HIRAD identified an area of heavy rains and and likely strong winds in Hurricane Ingrid by measuring surface wind speeds and rain rates using its rectangular antenna to track activity on the ocean’s surface.
Data from the real-time HIRAD data stream from the Hurricane Ingrid flight on Sept. 15. The greenish-blue and yellow area near Mexico suggests rain and strong winds in Hurricane Ingrid. The dark red across north Florida is because land appears much warmer than ocean at microwave frequencies.
Image Credit: NASA
NASA's Global Hawk 871 is the over-storm Global Hawk that carried HIRAD on a flight over Hurricane Ingrid on Sept. 15 as the storm moved through the extreme southwestern Gulf of Mexico and traveled west-northwestward along Mexico's east coast.
Along with HIRAD, Global Hawk 871 also carried the High-altitude Imaging Wind and Rain Airborne Profiler or HIWRAP, the High-Altitude Monolithic Microwave Integrated Circuit Sounding Radiometer or HAMSR and the Airborne Detector for Energetic Lightning Emission or ADELE instrument.
Late on Sept. 14, Ingrid had strengthened into a hurricane. At 11 a.m. EDT on Sept. 15 the center of Hurricane Ingrid was located near latitude 22.56 north and longitude 95.8 west, about 135 miles/220 km east of Tampico, Mexico. Ingrid was moving toward the west-northwest at 6 mph/ 11 kph. Maximum sustained winds were near 75 mph/ 120 kph.
On Sept. 15, the HIRAD instrument scanned Hurricane Ingrid from its perch on NASA Global Hawk 871. "HIRAD data definitely saw most of the strong wind and heavy rain on the northern and eastern sides of Hurricane Ingrid in the area generally near 23 degrees north latitude and 95 degrees west longitude," said Daniel J. Cecil, the Principal Investigator for the HIRAD instrument at NASA's Marshall Space Flight Center in Huntsville, Ala.
HIRAD data provides "brightness temperature data" that is color-coded by Cecil and his team to indicate areas of falling rain and possible moderate-to-strong surface winds.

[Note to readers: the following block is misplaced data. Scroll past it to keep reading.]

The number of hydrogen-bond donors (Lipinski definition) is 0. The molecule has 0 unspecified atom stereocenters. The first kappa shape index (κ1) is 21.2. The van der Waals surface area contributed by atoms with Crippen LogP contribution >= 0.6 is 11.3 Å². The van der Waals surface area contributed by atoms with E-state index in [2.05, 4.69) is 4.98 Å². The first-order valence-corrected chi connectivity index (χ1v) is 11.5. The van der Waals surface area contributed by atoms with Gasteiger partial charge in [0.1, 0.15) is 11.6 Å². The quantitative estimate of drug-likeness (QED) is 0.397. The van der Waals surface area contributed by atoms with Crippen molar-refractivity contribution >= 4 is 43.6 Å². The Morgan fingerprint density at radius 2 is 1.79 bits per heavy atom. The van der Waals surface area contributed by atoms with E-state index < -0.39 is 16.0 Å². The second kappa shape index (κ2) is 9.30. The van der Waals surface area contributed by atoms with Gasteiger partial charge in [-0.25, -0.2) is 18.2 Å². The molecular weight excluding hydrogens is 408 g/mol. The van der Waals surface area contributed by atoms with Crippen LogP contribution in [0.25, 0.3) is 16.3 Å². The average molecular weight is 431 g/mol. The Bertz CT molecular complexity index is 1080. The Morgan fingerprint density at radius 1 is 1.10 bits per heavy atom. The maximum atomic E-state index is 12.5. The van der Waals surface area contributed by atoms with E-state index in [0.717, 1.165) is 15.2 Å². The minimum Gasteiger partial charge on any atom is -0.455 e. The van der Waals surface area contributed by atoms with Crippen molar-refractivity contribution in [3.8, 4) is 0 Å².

The antenna on HIRAD makes measurements of microwaves emitted by the ocean surface that are increased by the storm. As winds move across the surface of the sea they generate white, frothy foam. This sea foam causes the ocean surface to emit increasingly large amounts of microwave radiation, similar in frequency or wavelength, but much lower intensity, to that generated within a typical home microwave oven. HIRAD measures that microwave energy and, in doing so, allows scientists to deduce how powerfully the wind is blowing. With HIRAD’s unique capabilities, the two-dimensional structure of the surface wind field can be much more accurately determined than current operational capabilities allow. HIRAD was developed at the Marshall Space Flight Center, Huntsville, Ala.TRMM image of Ingrid
There is a difference between the HIRAD and TRMM data. "HIRAD uses lower frequencies than TRMM, and measures surface wind speed in addition to rain rate," said Cecil. HIRAD gives a higher resolution rain mapping. "By being on an airplane, HIRAD can fly across a storm several times with the exact track being chosen; a satellite like TRMM will only cross the storm occasionally and its track cannot be adjusted."
There are a couple of other differences between TRMM and HIRAD data. TRMM covers a much larger viewing area than HIRAD and TRMM provides information about vertical cross-sections of storms in addition to horizontal maps. TRMM has been observing storms since 1997 from its orbit around the Earth and HIRAD gathers data from an airplane within ~24 hour long flights.
For more information about the storm history and how NASA satellites captured it, visit Ingrid's story history on the NASA Hurricane page: http://www.nasa.gov/content/goddard/ingrid-atlanticgulf-of-mexico/
For more information about NASA's HS3 Mission, visit: www.nasa.gov/HS3Rob Gutro
Rob Gutro | EurekAlert!
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